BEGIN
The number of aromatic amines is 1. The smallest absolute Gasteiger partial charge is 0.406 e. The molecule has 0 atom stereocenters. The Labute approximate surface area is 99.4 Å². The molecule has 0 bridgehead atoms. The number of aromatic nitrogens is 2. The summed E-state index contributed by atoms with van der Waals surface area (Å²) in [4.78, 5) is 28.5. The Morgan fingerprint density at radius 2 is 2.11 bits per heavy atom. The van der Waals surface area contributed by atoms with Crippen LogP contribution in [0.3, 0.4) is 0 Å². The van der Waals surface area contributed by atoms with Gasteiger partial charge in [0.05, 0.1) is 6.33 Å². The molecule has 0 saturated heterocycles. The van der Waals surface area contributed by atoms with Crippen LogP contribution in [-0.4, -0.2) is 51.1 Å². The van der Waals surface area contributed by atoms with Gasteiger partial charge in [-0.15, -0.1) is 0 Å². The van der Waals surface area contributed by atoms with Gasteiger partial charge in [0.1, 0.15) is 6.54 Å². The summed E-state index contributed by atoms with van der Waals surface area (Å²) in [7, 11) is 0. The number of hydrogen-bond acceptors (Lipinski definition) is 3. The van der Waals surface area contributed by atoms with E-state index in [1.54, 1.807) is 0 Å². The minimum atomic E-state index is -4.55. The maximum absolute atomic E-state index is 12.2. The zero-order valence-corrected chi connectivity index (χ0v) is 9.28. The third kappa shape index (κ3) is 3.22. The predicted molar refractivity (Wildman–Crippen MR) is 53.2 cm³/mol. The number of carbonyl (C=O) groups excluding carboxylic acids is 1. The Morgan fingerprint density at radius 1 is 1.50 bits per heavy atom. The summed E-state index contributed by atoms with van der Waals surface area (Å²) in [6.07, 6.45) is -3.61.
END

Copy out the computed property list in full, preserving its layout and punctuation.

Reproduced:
The number of aromatic amines is 1. The smallest absolute Gasteiger partial charge is 0.406 e. The molecule has 0 atom stereocenters. The Labute approximate surface area is 99.4 Å². The molecule has 0 bridgehead atoms. The number of aromatic nitrogens is 2. The summed E-state index contributed by atoms with van der Waals surface area (Å²) in [4.78, 5) is 28.5. The Morgan fingerprint density at radius 2 is 2.11 bits per heavy atom. The van der Waals surface area contributed by atoms with Crippen LogP contribution in [0.3, 0.4) is 0 Å². The van der Waals surface area contributed by atoms with Gasteiger partial charge in [0.05, 0.1) is 6.33 Å². The molecule has 0 saturated heterocycles. The van der Waals surface area contributed by atoms with Crippen LogP contribution in [-0.4, -0.2) is 51.1 Å². The van der Waals surface area contributed by atoms with Gasteiger partial charge in [-0.15, -0.1) is 0 Å². The van der Waals surface area contributed by atoms with Gasteiger partial charge in [0.1, 0.15) is 6.54 Å². The summed E-state index contributed by atoms with van der Waals surface area (Å²) in [7, 11) is 0. The number of hydrogen-bond acceptors (Lipinski definition) is 3. The van der Waals surface area contributed by atoms with E-state index in [1.54, 1.807) is 0 Å². The minimum atomic E-state index is -4.55. The maximum absolute atomic E-state index is 12.2. The zero-order valence-corrected chi connectivity index (χ0v) is 9.28. The third kappa shape index (κ3) is 3.22. The predicted molar refractivity (Wildman–Crippen MR) is 53.2 cm³/mol. The number of carbonyl (C=O) groups excluding carboxylic acids is 1. The Morgan fingerprint density at radius 1 is 1.50 bits per heavy atom. The summed E-state index contributed by atoms with van der Waals surface area (Å²) in [6.07, 6.45) is -3.61.